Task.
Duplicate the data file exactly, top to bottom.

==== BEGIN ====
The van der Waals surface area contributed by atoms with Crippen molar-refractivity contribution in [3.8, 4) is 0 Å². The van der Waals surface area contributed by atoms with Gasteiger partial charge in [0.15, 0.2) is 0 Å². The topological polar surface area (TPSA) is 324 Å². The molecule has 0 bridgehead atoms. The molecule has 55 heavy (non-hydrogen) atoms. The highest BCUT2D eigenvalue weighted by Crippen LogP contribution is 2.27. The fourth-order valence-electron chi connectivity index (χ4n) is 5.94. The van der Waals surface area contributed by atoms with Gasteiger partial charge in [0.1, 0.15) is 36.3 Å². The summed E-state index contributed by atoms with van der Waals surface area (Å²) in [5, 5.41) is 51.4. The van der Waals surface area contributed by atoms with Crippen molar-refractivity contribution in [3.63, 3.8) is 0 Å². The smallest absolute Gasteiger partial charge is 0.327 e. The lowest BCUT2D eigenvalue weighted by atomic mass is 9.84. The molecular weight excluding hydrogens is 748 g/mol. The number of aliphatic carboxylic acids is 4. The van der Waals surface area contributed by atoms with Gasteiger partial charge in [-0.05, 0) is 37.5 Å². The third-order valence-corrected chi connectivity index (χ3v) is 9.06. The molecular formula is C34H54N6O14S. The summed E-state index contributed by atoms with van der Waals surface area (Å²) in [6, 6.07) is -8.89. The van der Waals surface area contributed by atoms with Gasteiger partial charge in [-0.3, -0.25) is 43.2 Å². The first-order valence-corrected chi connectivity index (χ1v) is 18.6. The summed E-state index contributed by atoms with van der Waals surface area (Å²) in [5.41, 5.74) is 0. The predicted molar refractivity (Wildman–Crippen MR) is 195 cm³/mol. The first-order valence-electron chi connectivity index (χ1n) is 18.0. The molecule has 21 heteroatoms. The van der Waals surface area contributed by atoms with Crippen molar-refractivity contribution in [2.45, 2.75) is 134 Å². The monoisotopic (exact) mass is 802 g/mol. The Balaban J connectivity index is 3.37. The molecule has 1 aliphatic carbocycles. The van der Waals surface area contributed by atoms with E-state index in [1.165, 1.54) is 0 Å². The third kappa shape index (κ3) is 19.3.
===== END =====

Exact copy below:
The van der Waals surface area contributed by atoms with Crippen molar-refractivity contribution in [3.8, 4) is 0 Å². The van der Waals surface area contributed by atoms with Gasteiger partial charge in [0.15, 0.2) is 0 Å². The topological polar surface area (TPSA) is 324 Å². The molecule has 0 bridgehead atoms. The molecule has 55 heavy (non-hydrogen) atoms. The highest BCUT2D eigenvalue weighted by Crippen LogP contribution is 2.27. The fourth-order valence-electron chi connectivity index (χ4n) is 5.94. The van der Waals surface area contributed by atoms with Gasteiger partial charge in [0.1, 0.15) is 36.3 Å². The summed E-state index contributed by atoms with van der Waals surface area (Å²) in [5, 5.41) is 51.4. The van der Waals surface area contributed by atoms with Crippen molar-refractivity contribution in [3.63, 3.8) is 0 Å². The smallest absolute Gasteiger partial charge is 0.327 e. The lowest BCUT2D eigenvalue weighted by atomic mass is 9.84. The molecular weight excluding hydrogens is 748 g/mol. The number of aliphatic carboxylic acids is 4. The van der Waals surface area contributed by atoms with Gasteiger partial charge in [-0.05, 0) is 37.5 Å². The third-order valence-corrected chi connectivity index (χ3v) is 9.06. The molecular formula is C34H54N6O14S. The summed E-state index contributed by atoms with van der Waals surface area (Å²) in [6, 6.07) is -8.89. The van der Waals surface area contributed by atoms with Gasteiger partial charge in [-0.3, -0.25) is 43.2 Å². The first-order valence-corrected chi connectivity index (χ1v) is 18.6. The summed E-state index contributed by atoms with van der Waals surface area (Å²) in [5.41, 5.74) is 0. The predicted molar refractivity (Wildman–Crippen MR) is 195 cm³/mol. The first-order valence-electron chi connectivity index (χ1n) is 18.0. The molecule has 21 heteroatoms. The van der Waals surface area contributed by atoms with Crippen molar-refractivity contribution in [2.45, 2.75) is 134 Å². The monoisotopic (exact) mass is 802 g/mol. The Balaban J connectivity index is 3.37. The molecule has 1 aliphatic carbocycles. The van der Waals surface area contributed by atoms with E-state index in [1.165, 1.54) is 0 Å². The third kappa shape index (κ3) is 19.3.